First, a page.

The only catch – we didn’t actually come together in the same physical space. Instead, this workshop was virtual, relying on cutting-edge technology, creativity and flexibility of the participants, and a strong desire to work real-time with colleagues across geographic and cultural boundaries.
Anyone who has worked as part of a global organization or team can appreciate the difficulty when members are separated by time zones and geographic space. If you work for a US-based organization but live in Asia, you are probably all too familiar with late-night conference calls. People in the UK have a somewhat easier task because certain times of their workday overlap with colleagues in the Americas and Asia. Unfortunately, that is not the case with Asia and the Americas where conference calls between the two means that someone will be dialing in very late or very early.
So until scientists are actually able to produce a working transporter of the sort that Captain Kirk and the crew of the Starship Enterprise used to jet across solar systems, what are global organizations to do? What can they do to bring people together from across the globe for a longer period of time than a typical conference? The answer is that there is no transporter (yet) and no simple answer. Working globally is hard but also critical. Making connections across regions, cultures and time zones is necessary, but travel budgets can limit the opportunity for face-to-face interaction.
Enter the virtual workshop – While most of us prefer face-to-face meetings with colleagues, technology and a creative agenda made this workshop effective, engaging, and highly productive. First, it was important for everyone to see their colleagues and for that we utilized a mix of Telepresence and Skype video. Second, it was important for everyone to be able to brainstorm and capture thoughts together on virtual flipcharts. For that, we used RealtimeBoard. This virtual whiteboard allowed participants, regardless of geographic location, to record their ideas for everyone to see, as well as attach virtual post-it notes, upload videos and embed images, edit and build upon each others’ contributions. Throughout the three days, individuals also worked together in virtual breakout sessions, utilizing video and teleconference, instant messaging and “old fashioned” email technology as well as the same RealtimeBoard. Upon completion of individual breakout sessions, these smaller groups rejoined the larger group and reported out, referencing the boards as easily and seamlessly as if they were all in the same conference room.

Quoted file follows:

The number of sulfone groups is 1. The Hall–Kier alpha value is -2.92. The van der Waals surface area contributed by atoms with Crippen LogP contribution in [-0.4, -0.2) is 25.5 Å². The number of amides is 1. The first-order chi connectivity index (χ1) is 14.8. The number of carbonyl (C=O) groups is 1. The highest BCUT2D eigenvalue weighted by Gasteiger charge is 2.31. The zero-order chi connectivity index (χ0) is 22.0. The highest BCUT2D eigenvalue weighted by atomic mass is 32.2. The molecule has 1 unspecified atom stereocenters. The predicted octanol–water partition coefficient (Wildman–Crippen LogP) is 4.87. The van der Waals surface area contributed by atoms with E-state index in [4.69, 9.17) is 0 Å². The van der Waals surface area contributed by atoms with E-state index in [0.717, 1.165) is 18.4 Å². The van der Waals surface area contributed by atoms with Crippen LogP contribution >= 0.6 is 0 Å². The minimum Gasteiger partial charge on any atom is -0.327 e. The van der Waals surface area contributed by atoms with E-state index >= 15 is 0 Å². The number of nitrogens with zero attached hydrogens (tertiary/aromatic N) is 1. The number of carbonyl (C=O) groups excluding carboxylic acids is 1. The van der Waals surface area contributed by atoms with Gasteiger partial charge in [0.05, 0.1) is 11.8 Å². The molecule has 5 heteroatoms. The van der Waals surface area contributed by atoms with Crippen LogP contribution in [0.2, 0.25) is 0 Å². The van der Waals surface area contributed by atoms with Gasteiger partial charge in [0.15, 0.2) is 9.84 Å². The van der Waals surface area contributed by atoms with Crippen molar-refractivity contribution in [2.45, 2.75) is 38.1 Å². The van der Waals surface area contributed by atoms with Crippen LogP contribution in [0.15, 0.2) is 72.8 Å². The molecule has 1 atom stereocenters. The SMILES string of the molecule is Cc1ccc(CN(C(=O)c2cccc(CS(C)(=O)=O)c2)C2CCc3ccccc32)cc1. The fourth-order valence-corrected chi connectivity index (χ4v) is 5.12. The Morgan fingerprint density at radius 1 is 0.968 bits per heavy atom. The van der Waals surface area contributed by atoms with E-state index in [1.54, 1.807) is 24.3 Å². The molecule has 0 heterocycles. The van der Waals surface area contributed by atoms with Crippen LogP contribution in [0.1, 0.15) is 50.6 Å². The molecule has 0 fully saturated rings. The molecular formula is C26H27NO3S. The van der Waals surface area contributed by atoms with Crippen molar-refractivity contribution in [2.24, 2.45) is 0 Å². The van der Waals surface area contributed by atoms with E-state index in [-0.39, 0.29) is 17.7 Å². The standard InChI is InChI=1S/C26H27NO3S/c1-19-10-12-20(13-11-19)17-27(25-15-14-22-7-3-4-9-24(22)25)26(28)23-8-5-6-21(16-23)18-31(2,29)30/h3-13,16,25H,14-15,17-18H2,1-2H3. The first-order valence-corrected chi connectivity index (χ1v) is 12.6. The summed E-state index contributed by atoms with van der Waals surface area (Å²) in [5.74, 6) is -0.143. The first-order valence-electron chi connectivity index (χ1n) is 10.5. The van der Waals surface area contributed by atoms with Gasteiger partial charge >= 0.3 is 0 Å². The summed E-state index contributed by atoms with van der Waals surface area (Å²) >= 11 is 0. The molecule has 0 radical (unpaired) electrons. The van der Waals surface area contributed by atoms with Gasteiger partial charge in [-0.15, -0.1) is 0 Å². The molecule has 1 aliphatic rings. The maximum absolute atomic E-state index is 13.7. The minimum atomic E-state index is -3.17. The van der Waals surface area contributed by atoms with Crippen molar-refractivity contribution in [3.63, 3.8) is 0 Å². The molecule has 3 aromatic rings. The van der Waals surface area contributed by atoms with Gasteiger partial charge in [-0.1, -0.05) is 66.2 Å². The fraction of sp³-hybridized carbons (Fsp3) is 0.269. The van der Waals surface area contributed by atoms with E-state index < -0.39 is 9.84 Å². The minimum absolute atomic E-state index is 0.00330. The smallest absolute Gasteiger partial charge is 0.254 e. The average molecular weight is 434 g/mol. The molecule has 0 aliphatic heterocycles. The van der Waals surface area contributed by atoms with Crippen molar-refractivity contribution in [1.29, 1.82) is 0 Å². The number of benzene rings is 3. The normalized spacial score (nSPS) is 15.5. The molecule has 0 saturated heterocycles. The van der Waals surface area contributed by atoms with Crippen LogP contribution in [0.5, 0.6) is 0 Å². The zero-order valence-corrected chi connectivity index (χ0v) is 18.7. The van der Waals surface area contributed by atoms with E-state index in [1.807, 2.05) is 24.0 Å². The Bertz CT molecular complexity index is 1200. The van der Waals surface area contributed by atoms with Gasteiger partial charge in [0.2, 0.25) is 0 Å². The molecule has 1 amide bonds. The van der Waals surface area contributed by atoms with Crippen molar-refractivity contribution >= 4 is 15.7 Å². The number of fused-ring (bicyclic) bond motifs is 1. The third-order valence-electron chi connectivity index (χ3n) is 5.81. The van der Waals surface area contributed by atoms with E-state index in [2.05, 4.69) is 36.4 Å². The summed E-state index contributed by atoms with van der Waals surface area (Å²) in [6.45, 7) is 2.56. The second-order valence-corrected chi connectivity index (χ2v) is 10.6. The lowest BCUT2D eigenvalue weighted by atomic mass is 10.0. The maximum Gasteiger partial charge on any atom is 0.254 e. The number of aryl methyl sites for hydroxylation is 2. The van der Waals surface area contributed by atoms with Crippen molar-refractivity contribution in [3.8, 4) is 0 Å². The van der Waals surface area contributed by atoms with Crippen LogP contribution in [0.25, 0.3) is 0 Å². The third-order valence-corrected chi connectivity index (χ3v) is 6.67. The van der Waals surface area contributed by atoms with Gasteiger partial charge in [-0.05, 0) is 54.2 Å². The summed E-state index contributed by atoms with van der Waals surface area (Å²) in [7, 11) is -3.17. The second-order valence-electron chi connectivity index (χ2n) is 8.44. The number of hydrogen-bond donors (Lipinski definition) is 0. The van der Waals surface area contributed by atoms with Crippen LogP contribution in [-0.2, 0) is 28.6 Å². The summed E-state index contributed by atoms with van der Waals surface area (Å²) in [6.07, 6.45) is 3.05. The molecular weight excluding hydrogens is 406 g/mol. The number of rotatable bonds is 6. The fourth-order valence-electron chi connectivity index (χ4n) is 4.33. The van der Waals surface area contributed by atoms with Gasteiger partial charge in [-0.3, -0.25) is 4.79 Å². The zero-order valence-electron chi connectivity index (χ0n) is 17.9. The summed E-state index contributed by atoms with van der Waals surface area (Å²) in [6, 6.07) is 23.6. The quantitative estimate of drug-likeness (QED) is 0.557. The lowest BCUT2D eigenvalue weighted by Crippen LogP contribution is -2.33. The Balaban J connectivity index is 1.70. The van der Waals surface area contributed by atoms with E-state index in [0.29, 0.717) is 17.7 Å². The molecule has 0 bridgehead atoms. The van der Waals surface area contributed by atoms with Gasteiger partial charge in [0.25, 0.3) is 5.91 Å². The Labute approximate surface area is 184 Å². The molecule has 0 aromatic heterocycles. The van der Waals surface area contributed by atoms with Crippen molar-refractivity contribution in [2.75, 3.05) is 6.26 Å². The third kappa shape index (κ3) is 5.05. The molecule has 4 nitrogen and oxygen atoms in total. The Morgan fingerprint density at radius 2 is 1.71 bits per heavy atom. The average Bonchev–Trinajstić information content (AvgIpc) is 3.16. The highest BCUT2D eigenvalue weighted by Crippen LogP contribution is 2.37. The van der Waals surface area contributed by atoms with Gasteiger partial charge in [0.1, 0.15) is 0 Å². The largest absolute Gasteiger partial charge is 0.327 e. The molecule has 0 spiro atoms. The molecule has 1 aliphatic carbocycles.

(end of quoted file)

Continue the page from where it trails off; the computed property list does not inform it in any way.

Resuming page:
Finally – and this is the creative piece - we utilized a rotating schedule with London serving as a common denominator. Day 1 for Asia started at 8:00 a.m. UK time. On the line were individuals in London, Australia, Dubai, India, and several other countries. Day 1 for the West started at 1:00 p.m. UK time. On the line was the London team as well as individuals in the US, Canada, Brazil, Venezuela, and others. And from noon to 1 p.m. UK time, everyone joined together across the globe. During this one-hour of overlap, the team in Asia would brief the West team on their accomplishments and effectively hand a virtual and proverbial baton to their colleagues on the other side of the globe. Individuals in Asia would then sign off while their colleagues in the West got down to work, then passed the virtual baton back to Asia at the end of their day. By passing work from East to West and back again, we were highly efficient and leveraged the talent of everyone across the globe. Moreover, the one-hour we spent together allowed participants to share their thoughts, debrief, challenge one-another, and agree to next steps. All of this contributed to a highly collaborative, effective, and engaging workshop.
Is this perfect? Not quite. Most of us would agree that face-to-face interaction, particularly when working with colleagues from different countries and cultures, is the preferred mode of communication. There were also a few technical hiccups. For example, a temperature of 120-degrees Fahrenheit in India one day contributed to intermittent power outages. However, when logistics and budgets make this unrealistic, technology and creative scheduling can help bring people together virtually across the globe. It will not replace the occasional late-night conference calls but as organizations continue to expand globally, it makes sense to explore creative options to facilitate global collaboration.